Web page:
Our Robotic Moment: Turkle Says We Should Be Reframing the Questions about Technology and Our Humanity
by Susan Leem, associate producer
Humanoid robot ASIMO directs the Detroit Symphony Orchestra. (photo by: Honda, Ars Electronica/Flickr)
“The options are given in the description of the situation. We can call this the package problem. In the real world, situations are not bundled together with options. In the real world, the act of framing — the act of describing a situation, and thus of determining that there’s a decision to be made — is itself a moral task. It’s often the moral task. Learning how to recognize what is and isn’t an option is part of our ethical development…In life, the challenge is not so much to figure out how best to play the game; the challenge is to figure out what game you’re playing.”
In her latest book Alone Together, MIT professor Sherry Turkle cites this passage from Kwame Anthony Appiah’s Experiment in Ethics to raise an important point about context and decision-making. She is concerned about the way we set up such important social questions, “quandaries” she calls them, such as: “Do you want seniors lonely and bored, or do you want them engaged with a robotic companion?” A “robotic companion,” in fact, may not be the only solution or even a viable one to “lonely and bored.”
She wants to make sure we’ve considered moral issues not only when setting up a quandary, but also when responding to it. And as Appiah suggests, how you frame and respond to a quandary is a moral issue that is part of a person’s moral development and obligation. Turkle takes on this task by questioning how we think about our relationship with technology.
In our show this week (title “Alive Enough?”), Sherry Turkle asks how we can shape technology to serve human purposes and not the other way around. During one poignant moment of the interview, she tells a story about how children and others have reframed one of the most fundamental questions of reality, about recognizing “aliveness” and having a new kind of pragmatism about how alive something needs to be for its purpose.
“By the time of the Darwin exhibit in 2006 I think, my daughter saw a Galapagos turtle which had been brought up from the islands, this was the life that Darwin saw. And she looks at this turtle…and she looks at me and she says, because this turtle is sleeping, she says ‘for what this turtle is doing, they could have just had a robot.’ And it struck me that from her point of view, the fact that it was alive mattered not at all.”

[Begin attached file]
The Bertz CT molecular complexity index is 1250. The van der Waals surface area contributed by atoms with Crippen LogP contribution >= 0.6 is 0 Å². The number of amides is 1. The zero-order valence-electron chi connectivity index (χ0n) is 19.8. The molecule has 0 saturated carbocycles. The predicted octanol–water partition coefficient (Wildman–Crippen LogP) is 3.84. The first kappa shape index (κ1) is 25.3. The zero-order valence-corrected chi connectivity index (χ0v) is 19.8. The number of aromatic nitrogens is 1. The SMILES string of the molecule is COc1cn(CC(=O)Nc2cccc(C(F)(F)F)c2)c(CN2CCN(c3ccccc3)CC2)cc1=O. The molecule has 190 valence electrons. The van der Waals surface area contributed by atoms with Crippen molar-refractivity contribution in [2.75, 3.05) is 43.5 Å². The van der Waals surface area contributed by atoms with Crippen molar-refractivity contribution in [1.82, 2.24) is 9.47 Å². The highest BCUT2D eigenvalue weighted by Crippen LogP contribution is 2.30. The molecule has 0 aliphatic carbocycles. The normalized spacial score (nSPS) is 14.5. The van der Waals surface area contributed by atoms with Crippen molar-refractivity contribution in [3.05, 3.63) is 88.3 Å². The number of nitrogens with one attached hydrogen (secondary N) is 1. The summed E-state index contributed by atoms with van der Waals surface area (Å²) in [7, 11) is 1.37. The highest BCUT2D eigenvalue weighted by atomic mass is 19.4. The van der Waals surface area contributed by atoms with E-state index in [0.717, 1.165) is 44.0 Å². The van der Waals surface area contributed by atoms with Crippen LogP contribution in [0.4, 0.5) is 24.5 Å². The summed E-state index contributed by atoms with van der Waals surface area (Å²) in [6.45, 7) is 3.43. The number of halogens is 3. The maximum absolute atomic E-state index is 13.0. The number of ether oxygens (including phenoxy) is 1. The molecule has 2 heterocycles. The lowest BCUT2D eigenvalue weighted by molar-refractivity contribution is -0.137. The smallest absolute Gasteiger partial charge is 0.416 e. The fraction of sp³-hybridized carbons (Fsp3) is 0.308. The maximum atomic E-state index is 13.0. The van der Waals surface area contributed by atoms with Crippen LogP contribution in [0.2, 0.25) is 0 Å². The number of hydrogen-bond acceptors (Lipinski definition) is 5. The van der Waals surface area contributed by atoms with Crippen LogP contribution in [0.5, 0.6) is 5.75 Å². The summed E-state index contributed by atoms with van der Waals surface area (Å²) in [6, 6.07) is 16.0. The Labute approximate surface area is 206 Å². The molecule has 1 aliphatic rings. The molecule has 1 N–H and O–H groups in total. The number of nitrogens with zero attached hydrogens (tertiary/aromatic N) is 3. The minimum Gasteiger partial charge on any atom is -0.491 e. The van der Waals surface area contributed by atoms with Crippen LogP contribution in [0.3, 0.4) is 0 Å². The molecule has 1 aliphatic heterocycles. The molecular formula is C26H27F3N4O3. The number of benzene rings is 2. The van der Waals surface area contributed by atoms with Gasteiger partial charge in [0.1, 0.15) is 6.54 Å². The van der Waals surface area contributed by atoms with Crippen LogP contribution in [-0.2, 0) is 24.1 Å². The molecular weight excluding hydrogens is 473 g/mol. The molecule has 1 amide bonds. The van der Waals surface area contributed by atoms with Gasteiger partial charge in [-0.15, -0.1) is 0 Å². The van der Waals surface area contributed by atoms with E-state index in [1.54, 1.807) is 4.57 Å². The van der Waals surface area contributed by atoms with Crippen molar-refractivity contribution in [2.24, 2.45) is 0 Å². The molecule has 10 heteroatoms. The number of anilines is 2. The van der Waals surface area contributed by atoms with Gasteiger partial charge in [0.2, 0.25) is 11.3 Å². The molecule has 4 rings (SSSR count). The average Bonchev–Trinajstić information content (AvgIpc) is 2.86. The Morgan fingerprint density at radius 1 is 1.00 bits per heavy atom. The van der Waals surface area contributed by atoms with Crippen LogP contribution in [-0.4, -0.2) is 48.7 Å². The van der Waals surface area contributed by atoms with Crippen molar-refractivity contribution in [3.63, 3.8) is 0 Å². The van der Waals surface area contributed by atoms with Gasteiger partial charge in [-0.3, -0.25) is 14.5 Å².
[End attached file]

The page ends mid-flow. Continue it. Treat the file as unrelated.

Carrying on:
The package problem around technology is that most people simply want to ask whether it’s good or bad for us, and not how it changes us. How it changes us can be as complex and as fundamental as how we recognize life’s worth.
About the image: (lower right) A giant Galápagos tortoise on display at the American Museum of Natural History’s Darwin exhibition. The diorama was labeled with a “Live!” sticker. (photo: Andrew D. Miller/Flickr)
A Twitterscript with Sherry Turkle, Founder of the MIT Initiative on Technology and Self
by Susan Leem, associate producer
For 20 years Sherry Turkle has asked unusual questions about the human side of technology. She wants to know how our relationship with devices affects our psychology, and why it is that “we no longer care if we are among life.” She’s referring to our love of gadgets, robots, and the way we obsess over email and smart phones, ultimately giving them highest priority in our social interactions.
We live-tweeted highlights of this 90-minute conversation, which we’re aggregating and posting here for those who weren’t able to follow along. Check out our Twitter stream next time at @BeingTweets.
- “There’s a phenomenon where people feel their phone ringings when they’re not. It’s called the phantom ring.” - @STurkle
- “Just because we grew up with the internet we think that the internet is all grown up.” @STurkle
- “I get very discouraged that we don’t seem to have a taste for stopping and asking how can we make this work for us?”-@STurkle on technology
- “What is intimacy without privacy, what is democracy without privacy?” - @STurkle, author of “Alone Together” - http://bit.ly/cJxjOQ
- “If you don’t teach your children how to be alone, they’ll only always know how to be lonely.”-saying in psychology via @STurkle
- “You don’t want to be alone because you can’t think by yourself, you can’t feel by yourself.” - @STurkle on growing up with texting, etc.
- “It’s teenagers who say ‘My parents text at the dinner table.’” @STurkle on how children also want sacred spaces.
- @STurkle on rules for adults to create sacred spaces in family- put down the phone at dinner, moment of school pickup and on the playground.
- “The greatest gift you can give your child is to walk out of the house without your phone. Show your child what that looks like!” @STurkle
- “We have to ask ourselves what is served by having an always on, always on you, open to anyone who wants to reach us, way of life.”@STurkle
- “I love uses of technology that are positive and hopeful and exciting.” - Professor @STurkle author of “Alone Together.”
- “In a human conversation I’m talking to another person who understands the arc of a human life cycle.” -@STurkle
- “I don’t need to be right, but I do need to feel as though people understand what I’m trying to communicate.” -@STurkle on conversation.
- “Whether or not we want robots caring for our elderly will be one of the most humanistic conversations we’re going to have.” -@STurkle
- “This is a corporation, it isn’t your mother, and I think people forget that.” -@STurkle on Facebook
- “There’s a whole kind of robotics that’s really going to change the way people see the world.” -MIT professor @STurkle
About the image: Sherry Turkle (photo: Peter Urban)